- Pages: 4
- Word count: 807
- Category: Science
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Analyze how political, religious, and social factors affected the work of scientists in the sixteenth and seventeenth centuries. Historical Background: Between 1500 and 1700, scientists, or natural philosophers as they were called, developed a new scientific worldview. A heliocentric model of the universe replaced the traditional geocentric model. Different methods for discovering scientific laws were developed. Scientists envisioned a universe composed of matter in motion, which could best be understood through mathematics and experiment. Investigators of nature organized into scientific disciplines and societies were founded throughout Europe to facilitate the study of scientific questions.
Analyzes bias or point of view in at least three documents. • Relates authorial point of view to author’s place (position, status, etc.) OR • Evaluates the reliability of the source OR • Recognizes that different kinds of documents serve different purposes OR • Analyzes tone or intent of documents—three weak attempts equal one point of view. • Point of view can be achieved collectively through analysis of motives of a group or explanations of reasons for group’s attitudes; counts as one point of view. • Attribution may NOT be sufficient to demonstrate point of view.
Analyzes documents by grouping them in at least three groups. A group must contain at least two documents. A fallacious grouping receives no credit.
Examples of possible groups: Political (1, 2,5, 6, 7, 10, 11) Religious (1, 2, 3, 4, 5, 7, 8, 12) Social (1, 3, 4, 5, 6, 7, 9, 10, 11) Religious figures (1, 2, 3, 5) Philosophers/scientists (1, 4, 5, 6, 7, 8, 9, 12) Political figures (10, 11)
Document 1. Nicolaus Copernicus, Polish priest and astronomer, dedication to Pope Paul III in Copernicus’ book On the Revolution of the Heavenly Spheres, 1543. Does not seek to avoid criticism. Book dedicated to Pope Paul because of his importance and love of science. The Pope has influence to block slander of the work. Mathematicians will agree that the book is supportive of the Church. (political, religious, social)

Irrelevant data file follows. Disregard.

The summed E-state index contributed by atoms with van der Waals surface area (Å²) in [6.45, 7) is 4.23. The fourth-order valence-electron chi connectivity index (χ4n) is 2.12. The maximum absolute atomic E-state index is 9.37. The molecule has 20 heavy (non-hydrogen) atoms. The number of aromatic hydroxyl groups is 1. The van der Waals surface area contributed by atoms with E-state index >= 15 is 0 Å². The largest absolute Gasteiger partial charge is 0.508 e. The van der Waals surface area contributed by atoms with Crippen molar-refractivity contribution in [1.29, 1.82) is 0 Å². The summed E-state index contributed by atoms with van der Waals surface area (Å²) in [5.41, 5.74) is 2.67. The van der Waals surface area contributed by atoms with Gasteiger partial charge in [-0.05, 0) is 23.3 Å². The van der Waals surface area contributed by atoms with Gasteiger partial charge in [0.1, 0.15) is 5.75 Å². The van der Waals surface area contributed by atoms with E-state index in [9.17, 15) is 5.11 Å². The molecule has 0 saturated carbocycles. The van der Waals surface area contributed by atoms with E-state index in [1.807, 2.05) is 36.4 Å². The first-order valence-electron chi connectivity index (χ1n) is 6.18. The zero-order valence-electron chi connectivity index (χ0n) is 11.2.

Document 2. John Calvin, French Protestant theologian, Commentaries on the First Book of Moses (Genesis), 1554. Moses dealt with matters that were easily understood; astronomers study subjects that are much more complex. Such study should not be prohibited because critics do not understand it. Astronomy is useful to demonstrate the wisdom of God. (political, religious)
Document 3. Giovanni Ciampoli, Italian monk, letter to Galileo, 1615. Ciampoli urges deference to authorities in the Church in order to stop critics from imputing false claims to Galileo’s work. (religious, social)
Document 4. Francis Bacon, English philosopher of science, The Great Instauration (a plan to reorganize the sciences), 1620. Science has made little progress because it has not sought a proper goal—the improvement of human life. (religious, social)
Document 5. Marin Mersenne, French monk and natural philosopher, letter to his noble patron, 1635. Mersenne is willing to remove anything from his work to which the patron objects, though all statements are based on repeated experimentation and supported by witnesses to the experiments. (political, religious, social)
Document 6. Henry Oldenbury, Secretary of the English Royal Society, letter to Johannes Hevelius, German scientist, February 1663. Interaction among researchers is important to further development of learning. There is a need for a community of scientists. (political, social)
Document 7. Thomas Hobbes, English philosopher, Leviathan, 1668. Scientific discoveries that affect the interests of the powerful are called into question or suppressed when these ideas affect ambition, profit, or lust of the rulers. (political, religious, social)
Document 8. Walter Charleton, English doctor and natural philosopher, The Natural Philosophy of Epicurus, Gassendi, and Charleton, 1654. Creation and arrangement of matter depends upon existence of an “Infinite Wisdom and Power.” (religious)
Document 9. Margaret Cavendish, English natural philosopher, Observations on Experimental Philosophy, 1666. Cavendish would establish a school of natural philosophy if women were allowed to do so. Women’s intellect is at present less esteemed than was the case formerly. (social)
Source: Drawing to commemorate Louis XIV’s visit to the French Royal Academy, published 1671.
Document 11. Jean Baptiste Colbert, French Finance Minister under Louis XIV, letter, 1676. Academies of letters and sciences have been established because they promote benefits to the state. (political, social, military)
Document 12. Gottfried Leibnitz, German philosopher, New System of Nature, 1695. God has arranged the world for the benefit of the human mind. The natural law governing minds transcends physical events. (religious)
3 (pretty obvious) possible Thesis
Political, religious and social forces tended on the whole to hinder the efforts of 16th and 17th century scientists. Political, religious and social forces tended on the whole to encourage the efforts of 16th and 17th century scientists. Political, religious and social forces both encouraged and hindered the work of 16th and 17th century scientists.